Electrocatalytic Dechlorination of 2-Chlorobiphenyl at a Palladium Modified Granular-Graphite-Packed Electrode
Yuanxiang Fang, National Risk Management Research Laboratory, US EPA/ ORISE, Cincinnati, OH 45268 and Souhail Al-Abed, National Risk Management Research Laboratory, US EPA, Cincinnati, OH 45268.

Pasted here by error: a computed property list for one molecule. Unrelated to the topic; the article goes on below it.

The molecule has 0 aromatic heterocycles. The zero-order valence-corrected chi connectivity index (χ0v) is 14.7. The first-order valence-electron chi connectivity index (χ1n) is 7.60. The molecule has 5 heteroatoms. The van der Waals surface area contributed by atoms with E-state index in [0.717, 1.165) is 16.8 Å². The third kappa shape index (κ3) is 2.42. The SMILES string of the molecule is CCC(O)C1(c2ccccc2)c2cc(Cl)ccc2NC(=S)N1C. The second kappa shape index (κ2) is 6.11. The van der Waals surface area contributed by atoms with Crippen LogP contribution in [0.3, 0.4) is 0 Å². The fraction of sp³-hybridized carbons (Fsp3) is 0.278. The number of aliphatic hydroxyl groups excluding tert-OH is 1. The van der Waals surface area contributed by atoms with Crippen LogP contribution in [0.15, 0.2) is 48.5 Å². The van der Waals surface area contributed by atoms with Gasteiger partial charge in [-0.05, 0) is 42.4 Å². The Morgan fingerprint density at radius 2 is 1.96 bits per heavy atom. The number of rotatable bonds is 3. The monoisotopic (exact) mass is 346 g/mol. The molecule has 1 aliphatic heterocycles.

Polychlorinated biphenyls (PCBs) and other chlorinated aromatic compounds contaminated soils and sediments over 400 sites in the USA. A national need exists for both in situ and ex situ methods to treat these persistent organic pollutants in soils and sediments at ambient temperature. Common remediation technologies such as bioremediation were unable to effectively treat PCB contamination in the field, but laboratory studies have demonstrated a potential technology for PCB contamination using an electrocatalytic technique. This talk presents the electrocatalytic dechlorination of 2-chlorobiphenyl (2-Cl BP) in aqueous and solvent-water solutions at a palladium modified granular-graphite-packed electrode inside a membrane reactor. 2-Cl BP, a PCB congener that requires the highest reduction potential, was effectively dechlorinated in the electrocatalytic membrane reactor. For highly chlorinated biphenyls, methanol was added to increase the solubility of PCBs in the electrolytes. Experimental results revealed significant decreases in the rate and extent of dechlorination of 2-Cl BP as the methanol concentration increased. The dechlorination process proceeded simultaneously with the adsorption of the reactant and the product on the granular graphite. A mathematical model was developed for the electrocatalytic reactor to describe both adsorption and electrocatalytic dechlorination. Numerical modeling of the electrolytic reactor performances helped to estimate the rate and extent of dechlorination as well as the amount of 2-Cl BP adsorbed on the granular graphite. The effect of solvents on dechlorination, caused in part by the changed PCB partitioning between the liquid and electrode, were demonstrated in the changes of the rate constant and the apparent reaction equilibrium constant.